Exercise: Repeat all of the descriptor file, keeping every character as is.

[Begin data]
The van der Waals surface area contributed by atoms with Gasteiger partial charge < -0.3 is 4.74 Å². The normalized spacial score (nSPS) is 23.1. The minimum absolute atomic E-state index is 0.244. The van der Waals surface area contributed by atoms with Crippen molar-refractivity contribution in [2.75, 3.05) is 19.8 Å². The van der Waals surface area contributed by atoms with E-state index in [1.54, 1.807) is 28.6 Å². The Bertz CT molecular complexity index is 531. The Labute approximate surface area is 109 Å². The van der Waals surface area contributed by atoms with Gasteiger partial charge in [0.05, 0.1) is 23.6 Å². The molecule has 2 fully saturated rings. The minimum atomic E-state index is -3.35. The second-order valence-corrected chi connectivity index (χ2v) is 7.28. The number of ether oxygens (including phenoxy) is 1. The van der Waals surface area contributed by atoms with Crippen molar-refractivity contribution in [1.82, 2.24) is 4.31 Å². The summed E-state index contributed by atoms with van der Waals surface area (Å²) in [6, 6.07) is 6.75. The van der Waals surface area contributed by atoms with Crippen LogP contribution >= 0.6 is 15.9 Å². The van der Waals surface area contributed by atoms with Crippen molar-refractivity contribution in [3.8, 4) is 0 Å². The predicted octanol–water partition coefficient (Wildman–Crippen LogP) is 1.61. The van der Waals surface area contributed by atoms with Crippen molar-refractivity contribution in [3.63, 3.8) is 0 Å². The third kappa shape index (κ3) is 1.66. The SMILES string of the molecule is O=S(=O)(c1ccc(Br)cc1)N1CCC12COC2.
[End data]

The van der Waals surface area contributed by atoms with Gasteiger partial charge < -0.3 is 4.74 Å². The normalized spacial score (nSPS) is 23.1. The minimum absolute atomic E-state index is 0.244. The van der Waals surface area contributed by atoms with Crippen molar-refractivity contribution in [2.75, 3.05) is 19.8 Å². The van der Waals surface area contributed by atoms with E-state index in [1.54, 1.807) is 28.6 Å². The Bertz CT molecular complexity index is 531. The Labute approximate surface area is 109 Å². The van der Waals surface area contributed by atoms with Gasteiger partial charge in [0.05, 0.1) is 23.6 Å². The molecule has 2 fully saturated rings. The minimum atomic E-state index is -3.35. The second-order valence-corrected chi connectivity index (χ2v) is 7.28. The number of ether oxygens (including phenoxy) is 1. The van der Waals surface area contributed by atoms with Crippen molar-refractivity contribution in [1.82, 2.24) is 4.31 Å². The summed E-state index contributed by atoms with van der Waals surface area (Å²) in [6, 6.07) is 6.75. The van der Waals surface area contributed by atoms with Crippen LogP contribution >= 0.6 is 15.9 Å². The van der Waals surface area contributed by atoms with Crippen molar-refractivity contribution in [3.8, 4) is 0 Å². The predicted octanol–water partition coefficient (Wildman–Crippen LogP) is 1.61. The van der Waals surface area contributed by atoms with Crippen molar-refractivity contribution in [3.63, 3.8) is 0 Å². The third kappa shape index (κ3) is 1.66. The SMILES string of the molecule is O=S(=O)(c1ccc(Br)cc1)N1CCC12COC2.